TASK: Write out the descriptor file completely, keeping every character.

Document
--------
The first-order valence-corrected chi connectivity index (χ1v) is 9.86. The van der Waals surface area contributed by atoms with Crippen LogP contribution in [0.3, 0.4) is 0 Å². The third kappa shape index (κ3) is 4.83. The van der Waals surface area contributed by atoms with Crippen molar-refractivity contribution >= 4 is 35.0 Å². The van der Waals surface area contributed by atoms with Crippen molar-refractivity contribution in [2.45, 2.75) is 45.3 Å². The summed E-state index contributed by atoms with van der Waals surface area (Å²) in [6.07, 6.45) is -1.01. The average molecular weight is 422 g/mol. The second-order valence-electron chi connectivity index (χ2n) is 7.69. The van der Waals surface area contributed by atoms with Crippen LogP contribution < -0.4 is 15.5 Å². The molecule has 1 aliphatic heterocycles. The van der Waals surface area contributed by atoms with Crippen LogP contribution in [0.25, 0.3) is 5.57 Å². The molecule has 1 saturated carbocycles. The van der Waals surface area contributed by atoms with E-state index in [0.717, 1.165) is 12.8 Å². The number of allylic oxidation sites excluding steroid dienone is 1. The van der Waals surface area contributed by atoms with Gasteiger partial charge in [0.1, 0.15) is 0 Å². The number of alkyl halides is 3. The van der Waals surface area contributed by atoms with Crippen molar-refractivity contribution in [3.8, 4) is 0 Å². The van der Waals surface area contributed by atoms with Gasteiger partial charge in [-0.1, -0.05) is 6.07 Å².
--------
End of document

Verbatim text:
The first-order valence-corrected chi connectivity index (χ1v) is 9.86. The van der Waals surface area contributed by atoms with Crippen LogP contribution in [0.3, 0.4) is 0 Å². The third kappa shape index (κ3) is 4.83. The van der Waals surface area contributed by atoms with Crippen molar-refractivity contribution >= 4 is 35.0 Å². The van der Waals surface area contributed by atoms with Crippen molar-refractivity contribution in [2.45, 2.75) is 45.3 Å². The summed E-state index contributed by atoms with van der Waals surface area (Å²) in [6.07, 6.45) is -1.01. The average molecular weight is 422 g/mol. The second-order valence-electron chi connectivity index (χ2n) is 7.69. The van der Waals surface area contributed by atoms with Crippen LogP contribution < -0.4 is 15.5 Å². The molecule has 1 aliphatic heterocycles. The van der Waals surface area contributed by atoms with Crippen LogP contribution in [0.25, 0.3) is 5.57 Å². The molecule has 1 saturated carbocycles. The van der Waals surface area contributed by atoms with E-state index in [0.717, 1.165) is 12.8 Å². The number of allylic oxidation sites excluding steroid dienone is 1. The van der Waals surface area contributed by atoms with Gasteiger partial charge in [0.1, 0.15) is 0 Å². The number of alkyl halides is 3. The van der Waals surface area contributed by atoms with Crippen molar-refractivity contribution in [3.8, 4) is 0 Å². The van der Waals surface area contributed by atoms with Gasteiger partial charge in [-0.1, -0.05) is 6.07 Å².